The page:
Wednesday, 14 September 2016

Seven Tips for Being a Children's Author


On the 8th February 2006, I received a letter - an actual, physical letter, hand-delivered, as it happens, to my office - from Bloomsbury Children’s Books. It was complimentary about the book I’d sent in. Faster than I could have ever imagined, a contract and an agent appeared: and my first novel, The Other Book, was due to appear in early 2008. 

I will never forget that feeling of elation. I carried around the letter with me for months. It became so creased up that it almost fell apart. I might even have framed it*.

*probably did

It seems customary these days to reflect upon one’s time in the children’s book world and to offer advice for those wishing to enter it. So I’ve gathered together my ten years of, ahem, wisdom, and, ten years, six novels, countless proofs, dozens of echoing school halls, and hundreds of hay bales in flapping tents later, here are my tips.

1. Become Roald Dahl

To do this you will need to eat a regular supply of Roald Dahl’s novels. I suggest a page at a time, taken once before meals, and washed down with a nice glass of rosé in the summer, and a pint of Guinness at winter.  Charlie and the Chocolate Factory is the obvious choice; Henry Sugar has its merits too. You will soon find that, hey presto! you have morphed into the world’s favourite children’s author, and will not be able to move for the queues round your front door. 
If you're feeling daring you can season with a dash of Jacqueline Wilson. I've not yet dared try David Walliams.

2. Grow an extra hand.

You will find this immensely useful: firstly, so that whilst labouring over proofs, you can make yourself one of the three thousand coffees that you’ll find yourself needing per day. Secondly, so that at school book signings, you can double your rate and therefore sell more than twelve copies. An implant taken from a stem cell should do the trick: but I warn you, three lots of pins and needles is not a happy feeling.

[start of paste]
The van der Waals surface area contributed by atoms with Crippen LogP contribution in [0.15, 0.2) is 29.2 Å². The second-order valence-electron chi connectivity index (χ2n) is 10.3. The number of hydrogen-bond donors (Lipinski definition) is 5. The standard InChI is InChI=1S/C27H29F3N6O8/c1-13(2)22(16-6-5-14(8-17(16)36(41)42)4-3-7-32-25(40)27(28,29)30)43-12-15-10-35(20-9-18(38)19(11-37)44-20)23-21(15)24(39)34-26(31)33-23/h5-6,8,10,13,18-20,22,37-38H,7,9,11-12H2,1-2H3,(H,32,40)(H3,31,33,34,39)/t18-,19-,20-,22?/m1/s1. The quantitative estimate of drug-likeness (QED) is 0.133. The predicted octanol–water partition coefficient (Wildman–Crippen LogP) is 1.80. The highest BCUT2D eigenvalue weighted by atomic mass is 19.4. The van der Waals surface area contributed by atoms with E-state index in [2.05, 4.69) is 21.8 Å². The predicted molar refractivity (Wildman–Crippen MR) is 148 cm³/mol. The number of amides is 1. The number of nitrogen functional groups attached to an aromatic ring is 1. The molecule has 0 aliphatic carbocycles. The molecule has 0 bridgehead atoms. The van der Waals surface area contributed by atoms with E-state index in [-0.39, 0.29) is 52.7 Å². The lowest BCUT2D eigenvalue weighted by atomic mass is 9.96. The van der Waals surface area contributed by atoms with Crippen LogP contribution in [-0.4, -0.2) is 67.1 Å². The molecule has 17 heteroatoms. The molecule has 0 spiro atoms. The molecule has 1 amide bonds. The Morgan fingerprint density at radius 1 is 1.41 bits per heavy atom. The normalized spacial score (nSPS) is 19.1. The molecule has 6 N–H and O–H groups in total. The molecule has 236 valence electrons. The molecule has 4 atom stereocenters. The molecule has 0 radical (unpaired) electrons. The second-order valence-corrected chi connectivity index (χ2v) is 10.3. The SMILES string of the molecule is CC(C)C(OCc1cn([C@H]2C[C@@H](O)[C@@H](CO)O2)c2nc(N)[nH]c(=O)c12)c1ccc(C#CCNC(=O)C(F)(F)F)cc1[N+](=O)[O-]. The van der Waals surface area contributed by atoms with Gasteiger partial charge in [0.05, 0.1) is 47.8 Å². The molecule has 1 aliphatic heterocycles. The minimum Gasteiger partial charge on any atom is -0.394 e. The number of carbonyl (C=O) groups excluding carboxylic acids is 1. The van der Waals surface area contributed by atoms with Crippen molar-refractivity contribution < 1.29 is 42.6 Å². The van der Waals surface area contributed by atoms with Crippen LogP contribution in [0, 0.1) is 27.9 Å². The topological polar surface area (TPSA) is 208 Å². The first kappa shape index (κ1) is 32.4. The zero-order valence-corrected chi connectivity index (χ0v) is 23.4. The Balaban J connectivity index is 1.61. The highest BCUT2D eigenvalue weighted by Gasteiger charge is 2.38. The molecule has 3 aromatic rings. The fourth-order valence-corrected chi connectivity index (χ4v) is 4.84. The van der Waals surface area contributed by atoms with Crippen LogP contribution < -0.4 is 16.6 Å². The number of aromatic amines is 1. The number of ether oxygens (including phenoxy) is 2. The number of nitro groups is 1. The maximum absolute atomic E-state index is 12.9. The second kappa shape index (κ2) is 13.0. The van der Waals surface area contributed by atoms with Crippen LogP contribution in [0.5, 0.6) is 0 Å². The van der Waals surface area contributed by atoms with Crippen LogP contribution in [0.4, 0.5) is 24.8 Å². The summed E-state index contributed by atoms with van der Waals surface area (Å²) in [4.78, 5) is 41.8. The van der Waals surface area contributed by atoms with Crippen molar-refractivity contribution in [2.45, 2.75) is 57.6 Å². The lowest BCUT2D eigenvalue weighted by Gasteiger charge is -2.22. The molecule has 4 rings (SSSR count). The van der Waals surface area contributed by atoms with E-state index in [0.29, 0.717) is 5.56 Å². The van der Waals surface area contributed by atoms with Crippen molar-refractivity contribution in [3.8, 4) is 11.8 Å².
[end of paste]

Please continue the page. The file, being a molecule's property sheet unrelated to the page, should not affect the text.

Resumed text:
3. Research Themarket.

Themarket is a lovely, huge, mysterious town located in the middle of Nobody’s Sure and Last Year. The most important thing you can do as a new writer is to embark on some serious research of this wonderful place, whose citizens know exactly what books they want to read and when and why. This also has the seriously useful benefit of being tax efficient - you can claim your expenses for your stay in Themarket and set them against your advance, rendering it negative - so the taxman has to pay you!

4. Have a Thing.

Many writers these days find themselves floundering for lack of a Thing. How are you meant to do interviews and so on if you don’t have a Thing? Rest assured, that now we are exploring the galaxy, it’s much easier to find and care for an extraterrestrial parasite that imitates other people. You can also have fun with all the paranoia it generates when your sales rocket and all the other authors cower in terror!

5. Network.